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gray whale

The gray whale is at risk from a marine mining project.

Credit: Christian Ramiro González Verón.

Mine Threatens a Great Marine Migrator

By Haydée Rodríguez

Each year, the gray whale sets out on one of the longest migratory journeys on the planet: a nearly 13,000-mile swim from its feeding grounds in Alaska to the warm waters of Baja California Sur, Mexico, where it births and raises its calves—after which it turns around and swims back again. It’s been estimated that, by the time a gray whale turns 50, it has traveled the equivalent of a journey from the Earth to the Moon and back. 

This impressive mammal, 50 feet long in its adult years, and its migratory feat are at risk from a marine mining project. If executed as proposed, the project would gravely damage the environment and living conditions of the gray whale. 

At the end of February this year, 2,652 grey whales arrived at the San Ignacio and Ojo de Liebre lagoons in Baja California Sur, very close to Ulloa Bay. This was the highest number recorded in the last 19 years, an occurrence that provides an important source of income for local families who depend on the sustainable tourism generated by whale watches. 

Yet it’s precisely in this area near Ulloa Bay that Odyssey Marine Explorations intends to begin the Don Diego phosphate-mining project. The project began in September 2014, when the company presented its Environmental Impact Assessment (EIA) to Mexico’s Secretariat of Environment and Natural Resources (SEMARNAT).

The Don Diego Mine

The proposed mine would comprise five work sites in an area of 91,267 hectares. Each site would be exploited for 10 years, resulting in a 50-year-long project. The intent is to extract 350 million tons of phosphate sand from the marine floor—a quantity that would fill Mexico City’s Aztec Stadium 264 times.

As proposed, the project would have grave and irreversible impacts on a marine zone rich in biodiversity and of great importance to local fisheries. 

The gray whale, as well as other species of whale and turtle that live or pass through the zone, depend on sound to communicate, stay united and locate food. The Don Diego project will use dredging boats to obtain the phosphate sand, producing a lot of noise in the area, potentially creating a “modification of vocal behavior or surprise reaction” in the whales, according to the project's Environmental Impact Assessment (chapter 4, page 229). Among other consequences, the noise would jeopardize the survival of the whales by causing changes in their behavior and migratory route, and would disrupt the feeding of calves. 

Principal Impacts on the Marine Ecosystem

AIDA presented our comments on the Don Diego EIA before SEMARNAT, pointing out the environmental reasons why the project should not be authorized under the conditions by which it was approved. Our key points were as follows:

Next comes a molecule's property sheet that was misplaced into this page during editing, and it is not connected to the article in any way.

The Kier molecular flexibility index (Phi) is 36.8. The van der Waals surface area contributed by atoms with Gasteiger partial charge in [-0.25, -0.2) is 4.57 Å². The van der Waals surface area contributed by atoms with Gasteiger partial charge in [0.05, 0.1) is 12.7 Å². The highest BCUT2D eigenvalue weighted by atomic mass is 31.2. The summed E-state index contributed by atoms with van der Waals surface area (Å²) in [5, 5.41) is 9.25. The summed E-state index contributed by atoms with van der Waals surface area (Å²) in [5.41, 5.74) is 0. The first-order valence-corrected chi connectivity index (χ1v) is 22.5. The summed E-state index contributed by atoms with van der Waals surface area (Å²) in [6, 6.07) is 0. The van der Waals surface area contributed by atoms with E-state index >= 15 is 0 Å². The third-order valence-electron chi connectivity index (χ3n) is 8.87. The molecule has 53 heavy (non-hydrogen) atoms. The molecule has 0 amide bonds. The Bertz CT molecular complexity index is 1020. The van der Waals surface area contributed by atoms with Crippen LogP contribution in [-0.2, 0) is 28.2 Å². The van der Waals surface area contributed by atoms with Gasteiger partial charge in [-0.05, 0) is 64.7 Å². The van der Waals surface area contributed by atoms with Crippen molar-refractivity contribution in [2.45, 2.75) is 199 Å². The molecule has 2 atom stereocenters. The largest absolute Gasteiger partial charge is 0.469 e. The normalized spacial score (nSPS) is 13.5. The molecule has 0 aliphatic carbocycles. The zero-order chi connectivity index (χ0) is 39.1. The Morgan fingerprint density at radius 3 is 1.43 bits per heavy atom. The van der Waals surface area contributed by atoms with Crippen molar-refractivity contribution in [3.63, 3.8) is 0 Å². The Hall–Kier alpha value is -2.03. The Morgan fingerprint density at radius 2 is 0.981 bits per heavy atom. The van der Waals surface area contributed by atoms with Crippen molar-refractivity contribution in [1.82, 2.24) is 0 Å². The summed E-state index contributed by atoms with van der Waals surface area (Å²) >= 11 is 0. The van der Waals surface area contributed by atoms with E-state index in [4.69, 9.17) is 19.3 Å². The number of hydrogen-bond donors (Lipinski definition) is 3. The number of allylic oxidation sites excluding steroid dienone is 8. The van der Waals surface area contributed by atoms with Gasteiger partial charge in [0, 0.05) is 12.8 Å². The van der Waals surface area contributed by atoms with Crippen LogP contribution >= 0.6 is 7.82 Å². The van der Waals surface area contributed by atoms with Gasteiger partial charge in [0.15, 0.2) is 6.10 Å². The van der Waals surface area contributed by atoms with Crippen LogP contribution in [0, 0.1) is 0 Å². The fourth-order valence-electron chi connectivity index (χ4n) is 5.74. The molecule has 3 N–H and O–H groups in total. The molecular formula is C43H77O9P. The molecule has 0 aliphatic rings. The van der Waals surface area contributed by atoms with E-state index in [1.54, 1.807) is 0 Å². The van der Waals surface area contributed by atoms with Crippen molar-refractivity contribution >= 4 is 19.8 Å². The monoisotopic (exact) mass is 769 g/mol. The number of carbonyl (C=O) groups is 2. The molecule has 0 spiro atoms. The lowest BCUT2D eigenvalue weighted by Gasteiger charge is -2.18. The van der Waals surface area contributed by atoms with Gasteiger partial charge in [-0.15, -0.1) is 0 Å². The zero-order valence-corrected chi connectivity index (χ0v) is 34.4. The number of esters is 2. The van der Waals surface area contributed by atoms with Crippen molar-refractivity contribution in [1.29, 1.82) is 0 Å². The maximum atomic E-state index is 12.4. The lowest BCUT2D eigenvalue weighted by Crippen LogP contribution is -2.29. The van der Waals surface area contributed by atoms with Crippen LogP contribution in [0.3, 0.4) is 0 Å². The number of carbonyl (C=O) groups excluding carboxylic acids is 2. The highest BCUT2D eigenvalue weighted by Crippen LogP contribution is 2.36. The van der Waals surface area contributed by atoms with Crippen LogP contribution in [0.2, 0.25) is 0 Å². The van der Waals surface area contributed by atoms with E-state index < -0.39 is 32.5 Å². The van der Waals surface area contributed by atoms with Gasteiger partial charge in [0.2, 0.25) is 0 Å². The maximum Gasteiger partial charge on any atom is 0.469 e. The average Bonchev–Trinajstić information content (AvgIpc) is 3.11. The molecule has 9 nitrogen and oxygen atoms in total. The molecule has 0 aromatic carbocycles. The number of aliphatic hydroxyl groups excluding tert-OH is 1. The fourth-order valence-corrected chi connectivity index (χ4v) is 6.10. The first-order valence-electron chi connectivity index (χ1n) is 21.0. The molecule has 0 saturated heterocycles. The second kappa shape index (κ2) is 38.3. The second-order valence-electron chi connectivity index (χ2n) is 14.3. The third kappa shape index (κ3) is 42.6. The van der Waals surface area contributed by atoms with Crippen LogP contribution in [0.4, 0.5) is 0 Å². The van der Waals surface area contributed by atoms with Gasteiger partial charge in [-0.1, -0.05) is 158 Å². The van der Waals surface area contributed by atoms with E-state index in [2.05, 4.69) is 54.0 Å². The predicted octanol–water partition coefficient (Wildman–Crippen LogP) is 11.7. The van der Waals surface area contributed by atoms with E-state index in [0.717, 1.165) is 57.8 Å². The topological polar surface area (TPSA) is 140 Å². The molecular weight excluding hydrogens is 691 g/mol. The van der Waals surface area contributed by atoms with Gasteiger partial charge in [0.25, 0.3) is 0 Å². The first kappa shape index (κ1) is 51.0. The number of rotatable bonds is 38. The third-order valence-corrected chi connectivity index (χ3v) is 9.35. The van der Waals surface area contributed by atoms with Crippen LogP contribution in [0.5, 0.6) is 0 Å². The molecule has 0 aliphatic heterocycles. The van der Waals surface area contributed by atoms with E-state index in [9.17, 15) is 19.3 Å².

• The proposed mining activity would gravely alter the marine ecosystem: large boats will dredge the seabed to extract sand, but also living organisms. The dredged material will be separated to obtain phosphate, and the material not considered useful will be returned to the sea. 
  • The sediments that will return to the sea may contain high levels of toxic elements such as uranium and thorium, which are exposed during the phosphate-separation process. Exposed toxins may be transported on other organisms or consumed by fish that may then arrive on our tables. This is why the phosphate mining industry is considered a potential source of  radioactive contamination.
  • The exposed toxic sediments, noise and dredging will put at risk the gray whale and other vulnerable species of whale (humpback and blue) and turtle (loggerhead) already in danger.  
  • In addition to altering the habitat of marine species, the project will threaten the fishing and tourism activities on which various coastal communities depend. 
  • In places such as Namibia and New Zealand, after analyzing similar projects, the governments negated permissions or declared a moratorium on phosphate mining until the industry can show that it does not cause grave impacts. The Mexican government should follow this example and apply the precautionary principle to avoid irreversible environmental damage.
  • The Environmental Impact Assessment of the project lacks important information about the possible impacts on the marine ecosystem and measures to avoid them

In our comments, AIDA highlighted the need for the company to provide more detailed information on the project’s potential impacts. The Mexican government has shown similar concern, as in their analysis of the EIA they’ve also requested additional information from the company.

It is of particular interest to us to have better information on the impacts of sound and dredging on the coastal marine ecosystem, and on possible damage to fishing in the area.

Without a doubt, it is better to prevent damage than to be sorry once it’s been done. The gray whale still has many miles left to swim. 

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